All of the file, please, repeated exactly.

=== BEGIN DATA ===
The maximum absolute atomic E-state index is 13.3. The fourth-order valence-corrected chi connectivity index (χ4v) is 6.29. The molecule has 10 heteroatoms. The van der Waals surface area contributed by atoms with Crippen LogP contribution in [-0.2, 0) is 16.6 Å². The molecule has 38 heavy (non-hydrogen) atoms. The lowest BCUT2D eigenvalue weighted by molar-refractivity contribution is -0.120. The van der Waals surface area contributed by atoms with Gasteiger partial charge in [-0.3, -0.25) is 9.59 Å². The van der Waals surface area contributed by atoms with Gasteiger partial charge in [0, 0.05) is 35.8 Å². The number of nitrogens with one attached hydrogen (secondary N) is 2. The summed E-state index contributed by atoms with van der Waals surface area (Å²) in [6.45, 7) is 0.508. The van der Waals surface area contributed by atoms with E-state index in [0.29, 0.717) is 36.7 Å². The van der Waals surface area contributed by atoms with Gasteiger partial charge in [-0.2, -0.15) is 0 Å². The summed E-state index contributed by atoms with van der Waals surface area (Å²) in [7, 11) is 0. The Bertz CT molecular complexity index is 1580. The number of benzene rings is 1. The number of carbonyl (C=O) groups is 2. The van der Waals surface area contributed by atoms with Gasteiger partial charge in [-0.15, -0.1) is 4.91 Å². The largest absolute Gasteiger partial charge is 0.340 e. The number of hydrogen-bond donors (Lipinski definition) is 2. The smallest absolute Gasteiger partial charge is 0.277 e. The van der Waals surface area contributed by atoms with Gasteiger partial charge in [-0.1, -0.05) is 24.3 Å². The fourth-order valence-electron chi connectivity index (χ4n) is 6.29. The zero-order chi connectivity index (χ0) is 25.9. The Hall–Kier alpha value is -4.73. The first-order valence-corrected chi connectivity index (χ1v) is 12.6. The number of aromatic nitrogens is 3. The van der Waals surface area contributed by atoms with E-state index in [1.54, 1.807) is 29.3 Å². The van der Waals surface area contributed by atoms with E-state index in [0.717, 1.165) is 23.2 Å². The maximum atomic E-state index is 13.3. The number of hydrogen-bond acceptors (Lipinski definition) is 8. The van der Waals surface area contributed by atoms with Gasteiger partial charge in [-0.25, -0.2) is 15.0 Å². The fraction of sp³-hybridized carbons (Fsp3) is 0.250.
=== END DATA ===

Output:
The maximum absolute atomic E-state index is 13.3. The fourth-order valence-corrected chi connectivity index (χ4v) is 6.29. The molecule has 10 heteroatoms. The van der Waals surface area contributed by atoms with Crippen LogP contribution in [-0.2, 0) is 16.6 Å². The molecule has 38 heavy (non-hydrogen) atoms. The lowest BCUT2D eigenvalue weighted by molar-refractivity contribution is -0.120. The van der Waals surface area contributed by atoms with Gasteiger partial charge in [-0.3, -0.25) is 9.59 Å². The van der Waals surface area contributed by atoms with Gasteiger partial charge in [0, 0.05) is 35.8 Å². The number of nitrogens with one attached hydrogen (secondary N) is 2. The summed E-state index contributed by atoms with van der Waals surface area (Å²) in [6.45, 7) is 0.508. The van der Waals surface area contributed by atoms with E-state index in [0.29, 0.717) is 36.7 Å². The van der Waals surface area contributed by atoms with Gasteiger partial charge in [-0.2, -0.15) is 0 Å². The summed E-state index contributed by atoms with van der Waals surface area (Å²) in [7, 11) is 0. The Bertz CT molecular complexity index is 1580. The number of benzene rings is 1. The number of carbonyl (C=O) groups is 2. The van der Waals surface area contributed by atoms with Gasteiger partial charge in [-0.15, -0.1) is 4.91 Å². The largest absolute Gasteiger partial charge is 0.340 e. The number of hydrogen-bond donors (Lipinski definition) is 2. The smallest absolute Gasteiger partial charge is 0.277 e. The van der Waals surface area contributed by atoms with Gasteiger partial charge in [-0.1, -0.05) is 24.3 Å². The fourth-order valence-electron chi connectivity index (χ4n) is 6.29. The zero-order chi connectivity index (χ0) is 25.9. The Hall–Kier alpha value is -4.73. The first-order valence-corrected chi connectivity index (χ1v) is 12.6. The number of aromatic nitrogens is 3. The van der Waals surface area contributed by atoms with E-state index in [1.54, 1.807) is 29.3 Å². The van der Waals surface area contributed by atoms with E-state index in [0.717, 1.165) is 23.2 Å². The maximum atomic E-state index is 13.3. The number of hydrogen-bond acceptors (Lipinski definition) is 8. The van der Waals surface area contributed by atoms with Gasteiger partial charge in [-0.25, -0.2) is 15.0 Å². The fraction of sp³-hybridized carbons (Fsp3) is 0.250.